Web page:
JPMorgan Chase & Co's recent trading losses are an isolated incident and the bank is expected to be "solidly profitable" in the second quarter, Jamie Dimon, the bank's chief executive, will tell the Senate Banking Committee on Wednesday.
Dimon will tell the committee the bank feels terrible about the trading debacle, while emphasizing the losses will only hurt shareholders, not taxpayers, and the bank maintains a "fortress balance sheet," according to his prepared testimony.
"While we can never say we won't make mistakes - in fact, we know we will - we do believe this to be an isolated event," Dimon will say, according to his testimony released by the bank on Tuesday.
Last month, JPMorgan announced that a hedging strategy had gone awry and produced at least $2 billion in unexpected trading losses.
The surprising admission from the nation's largest bank, which is known for gracefully navigating the recent financial crisis, has prompted questions about whether some banks are too big to manage.
Dimon in his prepared testimony did not provide an updated estimate for the losses, but said progress was being made to reduce the risk associated with the trading positions.
Dimon is contrite in his testimony and says the bank did not have proper risk protections in place in the Chief Investment Office where the losses occurred.
He makes clear, however, that the bank remains in solid shape and that the bank's size was not the core problem. Rather, it was a poorly conceived trading strategy that was not reviewed by senior management.
"Our fortress balance sheet remains intact," he said. "While there are still two weeks left in our second quarter, we expect our quarter to be solidly profitable."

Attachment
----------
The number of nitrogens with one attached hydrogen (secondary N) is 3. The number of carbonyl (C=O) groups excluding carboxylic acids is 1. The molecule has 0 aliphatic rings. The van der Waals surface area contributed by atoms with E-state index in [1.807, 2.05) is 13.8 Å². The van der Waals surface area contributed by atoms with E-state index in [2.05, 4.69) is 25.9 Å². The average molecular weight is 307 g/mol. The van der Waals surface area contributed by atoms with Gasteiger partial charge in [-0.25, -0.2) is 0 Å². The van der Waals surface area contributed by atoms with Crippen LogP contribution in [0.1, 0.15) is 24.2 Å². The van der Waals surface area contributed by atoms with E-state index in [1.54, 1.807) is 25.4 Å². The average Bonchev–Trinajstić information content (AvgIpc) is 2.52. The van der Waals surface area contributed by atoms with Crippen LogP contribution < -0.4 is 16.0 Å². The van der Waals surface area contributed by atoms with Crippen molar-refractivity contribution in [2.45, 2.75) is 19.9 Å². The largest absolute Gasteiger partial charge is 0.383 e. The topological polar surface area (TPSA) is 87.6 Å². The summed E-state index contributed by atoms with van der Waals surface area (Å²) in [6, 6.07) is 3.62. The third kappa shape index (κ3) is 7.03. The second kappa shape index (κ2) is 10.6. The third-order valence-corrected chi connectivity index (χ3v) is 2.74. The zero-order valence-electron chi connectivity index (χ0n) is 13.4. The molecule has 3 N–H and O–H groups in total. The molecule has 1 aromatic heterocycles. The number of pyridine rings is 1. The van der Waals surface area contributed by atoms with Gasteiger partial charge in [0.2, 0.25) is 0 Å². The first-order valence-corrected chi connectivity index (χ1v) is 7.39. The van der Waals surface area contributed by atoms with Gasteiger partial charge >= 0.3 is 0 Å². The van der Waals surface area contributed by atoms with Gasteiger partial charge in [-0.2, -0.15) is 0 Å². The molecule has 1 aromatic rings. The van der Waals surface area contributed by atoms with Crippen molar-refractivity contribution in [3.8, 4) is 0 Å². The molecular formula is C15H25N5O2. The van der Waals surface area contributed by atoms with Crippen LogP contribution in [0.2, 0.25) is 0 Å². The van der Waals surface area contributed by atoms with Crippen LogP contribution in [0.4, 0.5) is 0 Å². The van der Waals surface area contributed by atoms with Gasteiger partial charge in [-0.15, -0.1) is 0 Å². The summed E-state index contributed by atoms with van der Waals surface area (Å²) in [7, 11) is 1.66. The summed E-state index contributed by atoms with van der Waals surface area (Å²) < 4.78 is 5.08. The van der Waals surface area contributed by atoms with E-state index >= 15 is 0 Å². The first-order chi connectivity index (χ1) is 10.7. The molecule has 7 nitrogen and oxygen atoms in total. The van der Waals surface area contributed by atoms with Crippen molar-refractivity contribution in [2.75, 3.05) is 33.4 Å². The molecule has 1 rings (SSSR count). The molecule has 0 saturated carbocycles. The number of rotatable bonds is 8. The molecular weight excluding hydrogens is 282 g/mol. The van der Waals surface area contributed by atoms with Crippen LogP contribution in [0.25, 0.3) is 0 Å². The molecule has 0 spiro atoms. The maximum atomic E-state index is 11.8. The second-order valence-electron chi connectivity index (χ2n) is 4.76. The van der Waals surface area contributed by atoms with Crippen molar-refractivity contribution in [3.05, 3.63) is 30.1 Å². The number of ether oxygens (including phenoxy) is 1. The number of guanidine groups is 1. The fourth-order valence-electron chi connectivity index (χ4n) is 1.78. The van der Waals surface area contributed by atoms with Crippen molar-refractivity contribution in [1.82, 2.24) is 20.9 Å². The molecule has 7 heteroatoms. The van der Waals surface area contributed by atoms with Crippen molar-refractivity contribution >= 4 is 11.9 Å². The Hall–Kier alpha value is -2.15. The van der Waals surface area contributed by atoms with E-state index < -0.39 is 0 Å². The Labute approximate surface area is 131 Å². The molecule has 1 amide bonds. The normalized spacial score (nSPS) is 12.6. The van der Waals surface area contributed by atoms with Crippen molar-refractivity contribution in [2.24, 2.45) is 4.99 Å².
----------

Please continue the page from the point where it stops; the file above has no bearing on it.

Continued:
PROBLEMS STARTED IN JANUARY
Dimon portrays the losses as the result of miscalculations and failures of oversight related to the bank's decision to reduce the amount of risky assets it held in preparation for new international capital standards known as Basel III.
Dimon said the bank could have simply reduced the amount of these risky assets on its books but the CIO office instead, starting in mid-January, "embarked on a complex strategy" that involved adding positions traders believed could offset the existing assets.
"The strategy was not carefully analyzed or subjected to rigorous stress testing within CIO and was not reviewed outside CIO," Dimon says.
Dimon said that the bank has made "real progress" in managing and reducing the risk associated with these trading positions.
"While this does not reduce the losses already incurred and does not preclude future losses, it does reduce the probability and magnitude of future losses," he said.
(Reporting By Dave Clarke, David Henry and Alexandra Alper; Editing by Gary Hill and Tim Dobbyn)